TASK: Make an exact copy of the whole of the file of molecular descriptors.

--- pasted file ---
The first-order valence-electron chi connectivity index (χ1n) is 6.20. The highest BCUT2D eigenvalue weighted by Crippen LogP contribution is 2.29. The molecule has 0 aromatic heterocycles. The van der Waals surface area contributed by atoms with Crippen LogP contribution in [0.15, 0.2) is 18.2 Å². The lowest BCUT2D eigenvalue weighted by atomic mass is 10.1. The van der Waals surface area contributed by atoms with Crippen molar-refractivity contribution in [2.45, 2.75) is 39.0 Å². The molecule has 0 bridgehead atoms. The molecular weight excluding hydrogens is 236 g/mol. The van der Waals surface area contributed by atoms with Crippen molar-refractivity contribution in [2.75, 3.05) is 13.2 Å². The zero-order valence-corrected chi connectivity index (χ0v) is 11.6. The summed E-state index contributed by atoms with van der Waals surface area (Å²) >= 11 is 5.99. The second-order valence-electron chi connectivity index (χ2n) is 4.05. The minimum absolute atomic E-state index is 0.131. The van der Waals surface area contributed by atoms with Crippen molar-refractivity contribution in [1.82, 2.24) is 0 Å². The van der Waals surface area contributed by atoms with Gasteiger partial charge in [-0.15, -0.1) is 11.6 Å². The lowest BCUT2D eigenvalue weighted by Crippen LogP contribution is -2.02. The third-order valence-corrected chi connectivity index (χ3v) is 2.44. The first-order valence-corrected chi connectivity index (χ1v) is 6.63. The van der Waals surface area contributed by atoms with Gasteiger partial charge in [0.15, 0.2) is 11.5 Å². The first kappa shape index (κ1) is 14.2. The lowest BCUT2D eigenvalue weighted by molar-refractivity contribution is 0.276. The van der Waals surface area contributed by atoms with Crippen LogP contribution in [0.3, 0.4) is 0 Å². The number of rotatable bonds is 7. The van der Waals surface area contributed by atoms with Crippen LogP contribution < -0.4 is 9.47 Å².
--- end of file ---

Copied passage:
The first-order valence-electron chi connectivity index (χ1n) is 6.20. The highest BCUT2D eigenvalue weighted by Crippen LogP contribution is 2.29. The molecule has 0 aromatic heterocycles. The van der Waals surface area contributed by atoms with Crippen LogP contribution in [0.15, 0.2) is 18.2 Å². The lowest BCUT2D eigenvalue weighted by atomic mass is 10.1. The van der Waals surface area contributed by atoms with Crippen molar-refractivity contribution in [2.45, 2.75) is 39.0 Å². The molecule has 0 bridgehead atoms. The molecular weight excluding hydrogens is 236 g/mol. The van der Waals surface area contributed by atoms with Crippen molar-refractivity contribution in [2.75, 3.05) is 13.2 Å². The zero-order valence-corrected chi connectivity index (χ0v) is 11.6. The summed E-state index contributed by atoms with van der Waals surface area (Å²) >= 11 is 5.99. The second-order valence-electron chi connectivity index (χ2n) is 4.05. The minimum absolute atomic E-state index is 0.131. The van der Waals surface area contributed by atoms with Crippen molar-refractivity contribution in [1.82, 2.24) is 0 Å². The van der Waals surface area contributed by atoms with Gasteiger partial charge in [-0.15, -0.1) is 11.6 Å². The lowest BCUT2D eigenvalue weighted by Crippen LogP contribution is -2.02. The third-order valence-corrected chi connectivity index (χ3v) is 2.44. The first-order valence-corrected chi connectivity index (χ1v) is 6.63. The van der Waals surface area contributed by atoms with Gasteiger partial charge in [0.15, 0.2) is 11.5 Å². The first kappa shape index (κ1) is 14.2. The lowest BCUT2D eigenvalue weighted by molar-refractivity contribution is 0.276. The van der Waals surface area contributed by atoms with Crippen LogP contribution in [0.3, 0.4) is 0 Å². The number of rotatable bonds is 7. The van der Waals surface area contributed by atoms with Crippen LogP contribution < -0.4 is 9.47 Å².